China's Stocks Fall Most in Month on Industrial Profits, IPOsby and
Shanghai B-share index declines for first time in 14 days
China Telecom slides after chairman comes under investigation
China’s stocks fell the most in a month as industrial company profits declined and concern grew a new system for initial public offerings will damp demand for existing equities.
The Shanghai Composite Index slumped 2.6 percent to 3,533.78 at the close, paring a quarterly advance to 16 percent. A gauge of dollar-denominated mainland stocks dropped for the first time in 14 days. Industrial profits declined for a sixth month in November. Chinese lawmakers cleared the way for rules to be changed as early as March to allow a registration system for IPOs. China Telecom Corp. slid in Hong Kong after its chairman became the latest high-ranking executive to be targeted by anti-graft investigators.
“Investors don’t like declining industrial profits and they don’t like ongoing corruption investigations in China,” said Andrew Clarke, director of trading at Mirabaud Asia Ltd. in Hong Kong. “There are plenty of reasons to lighten their load ahead of the new year and there’s no reason to open any new positions. That’s going to exaggerate the down swing in the market.”
The Shanghai Composite is the best-performing major global index this quarter as government intervention to halt a $5 trillion equity rout helped stabilize the stock market. While shares have rebounded, slumping industrial profits are the latest sign authorities are struggling to reduce overcapacity and halt declines in producer prices. Under the new registration system, IPO supply and timing would be decided by companies and the market, rather than regulators.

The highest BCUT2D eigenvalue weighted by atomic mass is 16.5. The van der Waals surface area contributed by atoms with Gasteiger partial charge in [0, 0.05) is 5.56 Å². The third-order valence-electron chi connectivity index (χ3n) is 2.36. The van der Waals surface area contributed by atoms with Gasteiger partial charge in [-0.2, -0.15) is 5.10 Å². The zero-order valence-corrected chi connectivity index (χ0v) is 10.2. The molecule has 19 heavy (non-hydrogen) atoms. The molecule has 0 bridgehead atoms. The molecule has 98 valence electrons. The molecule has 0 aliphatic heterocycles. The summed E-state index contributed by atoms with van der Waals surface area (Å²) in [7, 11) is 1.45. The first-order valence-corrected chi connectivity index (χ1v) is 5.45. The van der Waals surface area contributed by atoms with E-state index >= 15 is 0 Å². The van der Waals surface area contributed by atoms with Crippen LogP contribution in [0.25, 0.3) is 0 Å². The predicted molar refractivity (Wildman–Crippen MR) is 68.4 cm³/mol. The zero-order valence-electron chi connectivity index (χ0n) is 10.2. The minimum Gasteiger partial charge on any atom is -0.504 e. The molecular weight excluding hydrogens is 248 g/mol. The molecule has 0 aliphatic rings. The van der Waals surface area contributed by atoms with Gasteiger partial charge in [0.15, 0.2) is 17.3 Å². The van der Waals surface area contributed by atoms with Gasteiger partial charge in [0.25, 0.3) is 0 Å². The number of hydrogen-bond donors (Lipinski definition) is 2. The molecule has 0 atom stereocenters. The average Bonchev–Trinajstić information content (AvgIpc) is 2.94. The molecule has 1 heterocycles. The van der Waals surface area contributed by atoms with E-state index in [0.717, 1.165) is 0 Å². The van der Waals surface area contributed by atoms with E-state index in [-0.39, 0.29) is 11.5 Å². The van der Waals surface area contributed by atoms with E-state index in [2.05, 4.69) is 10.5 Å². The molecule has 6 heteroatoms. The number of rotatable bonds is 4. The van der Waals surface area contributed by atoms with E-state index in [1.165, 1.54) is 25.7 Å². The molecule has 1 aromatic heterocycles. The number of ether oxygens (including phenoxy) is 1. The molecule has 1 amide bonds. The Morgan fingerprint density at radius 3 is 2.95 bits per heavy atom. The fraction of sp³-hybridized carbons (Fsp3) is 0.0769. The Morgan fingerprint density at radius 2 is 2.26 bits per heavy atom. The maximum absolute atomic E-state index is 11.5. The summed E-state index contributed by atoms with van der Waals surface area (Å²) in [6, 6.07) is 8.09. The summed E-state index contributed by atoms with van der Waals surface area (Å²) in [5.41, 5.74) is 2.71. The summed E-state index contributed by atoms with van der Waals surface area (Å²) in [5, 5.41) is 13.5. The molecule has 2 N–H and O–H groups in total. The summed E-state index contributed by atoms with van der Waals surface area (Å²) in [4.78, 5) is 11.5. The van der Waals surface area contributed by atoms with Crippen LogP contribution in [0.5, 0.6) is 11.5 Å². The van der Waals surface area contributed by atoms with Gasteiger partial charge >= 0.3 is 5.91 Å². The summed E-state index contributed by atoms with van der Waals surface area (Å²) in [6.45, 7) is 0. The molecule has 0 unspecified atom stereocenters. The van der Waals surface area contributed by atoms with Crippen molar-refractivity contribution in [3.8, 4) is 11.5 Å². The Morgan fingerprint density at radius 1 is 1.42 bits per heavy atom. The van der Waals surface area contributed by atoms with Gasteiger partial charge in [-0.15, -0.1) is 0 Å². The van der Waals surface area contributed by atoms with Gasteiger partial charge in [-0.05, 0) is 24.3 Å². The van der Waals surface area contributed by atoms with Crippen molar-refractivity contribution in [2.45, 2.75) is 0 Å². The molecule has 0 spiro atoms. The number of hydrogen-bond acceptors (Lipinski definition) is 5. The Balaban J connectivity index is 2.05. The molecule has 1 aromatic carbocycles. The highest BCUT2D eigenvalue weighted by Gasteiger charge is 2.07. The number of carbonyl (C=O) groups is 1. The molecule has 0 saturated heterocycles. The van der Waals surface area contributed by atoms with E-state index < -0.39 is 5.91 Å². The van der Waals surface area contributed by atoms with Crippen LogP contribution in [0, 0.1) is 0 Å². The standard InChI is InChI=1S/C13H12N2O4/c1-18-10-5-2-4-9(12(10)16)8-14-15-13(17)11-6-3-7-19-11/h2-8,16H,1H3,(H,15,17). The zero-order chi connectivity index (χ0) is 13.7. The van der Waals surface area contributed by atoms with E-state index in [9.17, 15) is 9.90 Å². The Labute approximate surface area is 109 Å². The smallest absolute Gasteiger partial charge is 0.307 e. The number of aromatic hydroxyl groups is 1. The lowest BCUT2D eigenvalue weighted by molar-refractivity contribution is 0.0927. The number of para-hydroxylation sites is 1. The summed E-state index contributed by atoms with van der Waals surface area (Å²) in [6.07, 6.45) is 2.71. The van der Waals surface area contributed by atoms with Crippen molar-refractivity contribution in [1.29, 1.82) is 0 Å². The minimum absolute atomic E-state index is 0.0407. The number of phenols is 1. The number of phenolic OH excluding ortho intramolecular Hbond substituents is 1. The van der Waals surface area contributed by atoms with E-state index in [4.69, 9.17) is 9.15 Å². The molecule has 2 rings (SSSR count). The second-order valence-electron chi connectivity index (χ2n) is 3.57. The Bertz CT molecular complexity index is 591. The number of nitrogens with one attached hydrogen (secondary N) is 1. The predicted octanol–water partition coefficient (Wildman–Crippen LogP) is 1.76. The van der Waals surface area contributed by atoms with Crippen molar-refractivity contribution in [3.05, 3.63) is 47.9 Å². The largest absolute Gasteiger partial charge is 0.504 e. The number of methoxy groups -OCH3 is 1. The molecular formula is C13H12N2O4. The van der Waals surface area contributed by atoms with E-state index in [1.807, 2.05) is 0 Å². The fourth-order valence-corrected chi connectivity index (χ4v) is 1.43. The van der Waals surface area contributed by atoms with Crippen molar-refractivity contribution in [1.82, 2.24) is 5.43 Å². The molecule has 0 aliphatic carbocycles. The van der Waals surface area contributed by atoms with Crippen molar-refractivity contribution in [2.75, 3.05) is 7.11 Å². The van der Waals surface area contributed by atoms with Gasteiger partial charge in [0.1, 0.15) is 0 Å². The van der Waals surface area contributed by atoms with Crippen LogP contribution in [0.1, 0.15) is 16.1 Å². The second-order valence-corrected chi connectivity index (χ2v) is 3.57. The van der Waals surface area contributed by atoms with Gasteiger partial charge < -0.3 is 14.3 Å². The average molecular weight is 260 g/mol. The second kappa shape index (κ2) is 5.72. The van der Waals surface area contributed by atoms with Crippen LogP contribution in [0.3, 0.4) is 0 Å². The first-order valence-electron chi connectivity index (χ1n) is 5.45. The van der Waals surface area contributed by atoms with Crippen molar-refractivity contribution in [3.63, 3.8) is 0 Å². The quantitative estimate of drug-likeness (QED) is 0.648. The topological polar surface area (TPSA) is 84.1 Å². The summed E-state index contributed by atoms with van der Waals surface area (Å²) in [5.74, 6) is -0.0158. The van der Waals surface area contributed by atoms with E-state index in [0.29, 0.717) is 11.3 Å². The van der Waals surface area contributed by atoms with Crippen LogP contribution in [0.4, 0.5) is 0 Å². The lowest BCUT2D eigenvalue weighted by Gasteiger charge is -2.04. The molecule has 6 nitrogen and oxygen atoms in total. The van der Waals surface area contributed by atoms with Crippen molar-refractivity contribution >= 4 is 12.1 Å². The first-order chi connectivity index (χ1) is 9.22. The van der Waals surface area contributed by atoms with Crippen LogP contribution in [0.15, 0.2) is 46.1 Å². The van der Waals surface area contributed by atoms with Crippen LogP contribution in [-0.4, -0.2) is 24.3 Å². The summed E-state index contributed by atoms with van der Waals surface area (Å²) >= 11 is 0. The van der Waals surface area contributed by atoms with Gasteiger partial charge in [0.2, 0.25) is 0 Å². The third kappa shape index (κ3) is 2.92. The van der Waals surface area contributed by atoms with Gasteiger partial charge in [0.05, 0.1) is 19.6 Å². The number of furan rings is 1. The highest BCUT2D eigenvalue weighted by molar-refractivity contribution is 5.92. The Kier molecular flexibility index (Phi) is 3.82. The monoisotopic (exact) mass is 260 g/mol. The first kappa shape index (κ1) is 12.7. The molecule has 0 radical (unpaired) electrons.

The CSI 300 fell 2.9 percent. Hong Kong’s Hang Seng China Enterprises Index slid 1.7 percent, while the Hang Seng Index declined 1 percent.
Financial and industrial companies led declines in mainland trading. Citic Securities Co. and Huatai Securities Co. slid by at least 5.8 percent. Bank of Beijing Co. plunged 4.8 percent, while China Life Insurance Co. slid 3.7 percent. China Shipping Container Lines Co. and China Cosco Holdings Co. both slumped by the 10 percent daily limit.
The Standing Committee of the National People’s Congress passed a resolution to allow the State Council, or cabinet, to make the adjustments to the IPO system, the official Xinhua News Agency reported Sunday on its official microblog.
The change is “slightly negative for the long-term liquidity outlook,” said William Wong, head of sales trading at Shenwan Hongyuan Group Co. in Hong Kong.
Industrial profits slipped 1.4 percent to 672.1 billion yuan ($103.8 billion) in November from year-earlier levels, the National Bureau of Statistics said on its website Sunday. Profit for state-owned enterprises tumbled 9.5 percent in the first 11 months, according to a statement on the Ministry of Finance’s website. That compared with a 9.8 percent drop in the first 10 months.
China’s stocks extended losses in the afternoon as the Shanghai B-share index tumbled and concern grew about the impending end to a share-sale ban imposed during summer’s $5 trillion rout, according to Central China Securities Co. and KGI Securities Co. The B-share gauge plunged 7.9 percent, paring this year’s rally to 40 percent this year, compared with a 9.1 percent advance for the A-shares index.
“The sharp decline in B shares dragged A shares lower,” said Clement Cheng, a trader at RBC Investment Management in Hong Kong. “Today is the last trading day for B shares to get settled before year end. Investors took profits in B shares to raise dollars.”
In Hong Kong, China Telecom retreated 1.9 percent after the nation’s anti-graft authority announced an investigation into Chang Xiaobing, the chairman of China Telecom. Under President Xi Jinping, anti-graft probes have snared more than 100,000 officials and spanned across areas such as the military, oil industry and the finance sector.